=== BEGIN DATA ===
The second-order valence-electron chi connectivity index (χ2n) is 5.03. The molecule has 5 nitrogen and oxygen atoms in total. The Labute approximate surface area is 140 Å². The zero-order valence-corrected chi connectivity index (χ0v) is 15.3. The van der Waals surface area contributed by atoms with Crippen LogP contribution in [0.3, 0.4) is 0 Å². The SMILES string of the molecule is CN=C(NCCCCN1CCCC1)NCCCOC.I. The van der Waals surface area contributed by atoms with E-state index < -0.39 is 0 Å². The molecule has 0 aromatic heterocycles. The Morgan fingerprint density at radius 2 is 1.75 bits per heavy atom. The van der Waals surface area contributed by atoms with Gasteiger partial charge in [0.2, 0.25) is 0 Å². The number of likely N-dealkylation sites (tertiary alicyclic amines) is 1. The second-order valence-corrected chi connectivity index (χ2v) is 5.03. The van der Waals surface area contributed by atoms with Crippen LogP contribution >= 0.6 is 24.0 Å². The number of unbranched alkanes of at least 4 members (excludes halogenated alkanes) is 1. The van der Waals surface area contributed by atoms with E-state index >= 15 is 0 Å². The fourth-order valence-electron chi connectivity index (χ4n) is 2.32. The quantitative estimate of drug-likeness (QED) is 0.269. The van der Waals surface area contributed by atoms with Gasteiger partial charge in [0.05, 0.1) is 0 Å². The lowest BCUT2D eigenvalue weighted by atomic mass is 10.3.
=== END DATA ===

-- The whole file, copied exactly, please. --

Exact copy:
The second-order valence-electron chi connectivity index (χ2n) is 5.03. The molecule has 5 nitrogen and oxygen atoms in total. The Labute approximate surface area is 140 Å². The zero-order valence-corrected chi connectivity index (χ0v) is 15.3. The van der Waals surface area contributed by atoms with Crippen LogP contribution in [0.3, 0.4) is 0 Å². The SMILES string of the molecule is CN=C(NCCCCN1CCCC1)NCCCOC.I. The van der Waals surface area contributed by atoms with E-state index < -0.39 is 0 Å². The molecule has 0 aromatic heterocycles. The Morgan fingerprint density at radius 2 is 1.75 bits per heavy atom. The van der Waals surface area contributed by atoms with Gasteiger partial charge in [0.2, 0.25) is 0 Å². The number of likely N-dealkylation sites (tertiary alicyclic amines) is 1. The second-order valence-corrected chi connectivity index (χ2v) is 5.03. The van der Waals surface area contributed by atoms with Crippen LogP contribution >= 0.6 is 24.0 Å². The number of unbranched alkanes of at least 4 members (excludes halogenated alkanes) is 1. The van der Waals surface area contributed by atoms with E-state index >= 15 is 0 Å². The fourth-order valence-electron chi connectivity index (χ4n) is 2.32. The quantitative estimate of drug-likeness (QED) is 0.269. The van der Waals surface area contributed by atoms with Gasteiger partial charge in [0.05, 0.1) is 0 Å². The lowest BCUT2D eigenvalue weighted by atomic mass is 10.3.